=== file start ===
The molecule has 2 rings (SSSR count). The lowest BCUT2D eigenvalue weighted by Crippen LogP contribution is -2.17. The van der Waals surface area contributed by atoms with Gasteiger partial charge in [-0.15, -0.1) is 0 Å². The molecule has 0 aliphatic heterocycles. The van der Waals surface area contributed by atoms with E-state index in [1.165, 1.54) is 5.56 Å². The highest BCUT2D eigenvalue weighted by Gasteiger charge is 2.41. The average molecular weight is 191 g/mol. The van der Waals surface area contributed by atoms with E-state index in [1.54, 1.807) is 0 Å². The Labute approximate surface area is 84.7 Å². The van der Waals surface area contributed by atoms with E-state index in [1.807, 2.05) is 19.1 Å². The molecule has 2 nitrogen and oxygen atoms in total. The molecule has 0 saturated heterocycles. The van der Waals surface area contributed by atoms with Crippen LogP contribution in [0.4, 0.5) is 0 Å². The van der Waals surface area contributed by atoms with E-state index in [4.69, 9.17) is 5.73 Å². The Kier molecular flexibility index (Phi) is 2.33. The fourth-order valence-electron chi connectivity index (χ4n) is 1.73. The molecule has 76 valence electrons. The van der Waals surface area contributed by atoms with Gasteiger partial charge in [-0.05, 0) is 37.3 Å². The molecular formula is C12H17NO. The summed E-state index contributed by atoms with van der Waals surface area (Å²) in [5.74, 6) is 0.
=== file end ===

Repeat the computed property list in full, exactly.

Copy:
The molecule has 2 rings (SSSR count). The lowest BCUT2D eigenvalue weighted by Crippen LogP contribution is -2.17. The van der Waals surface area contributed by atoms with Gasteiger partial charge in [-0.15, -0.1) is 0 Å². The molecule has 0 aliphatic heterocycles. The van der Waals surface area contributed by atoms with E-state index in [1.165, 1.54) is 5.56 Å². The highest BCUT2D eigenvalue weighted by Gasteiger charge is 2.41. The average molecular weight is 191 g/mol. The van der Waals surface area contributed by atoms with E-state index in [1.54, 1.807) is 0 Å². The Labute approximate surface area is 84.7 Å². The van der Waals surface area contributed by atoms with E-state index in [1.807, 2.05) is 19.1 Å². The molecule has 2 nitrogen and oxygen atoms in total. The molecule has 0 saturated heterocycles. The van der Waals surface area contributed by atoms with Crippen LogP contribution in [0.4, 0.5) is 0 Å². The van der Waals surface area contributed by atoms with E-state index in [4.69, 9.17) is 5.73 Å². The Kier molecular flexibility index (Phi) is 2.33. The fourth-order valence-electron chi connectivity index (χ4n) is 1.73. The molecule has 76 valence electrons. The van der Waals surface area contributed by atoms with Gasteiger partial charge in [-0.05, 0) is 37.3 Å². The molecular formula is C12H17NO. The summed E-state index contributed by atoms with van der Waals surface area (Å²) in [5.74, 6) is 0.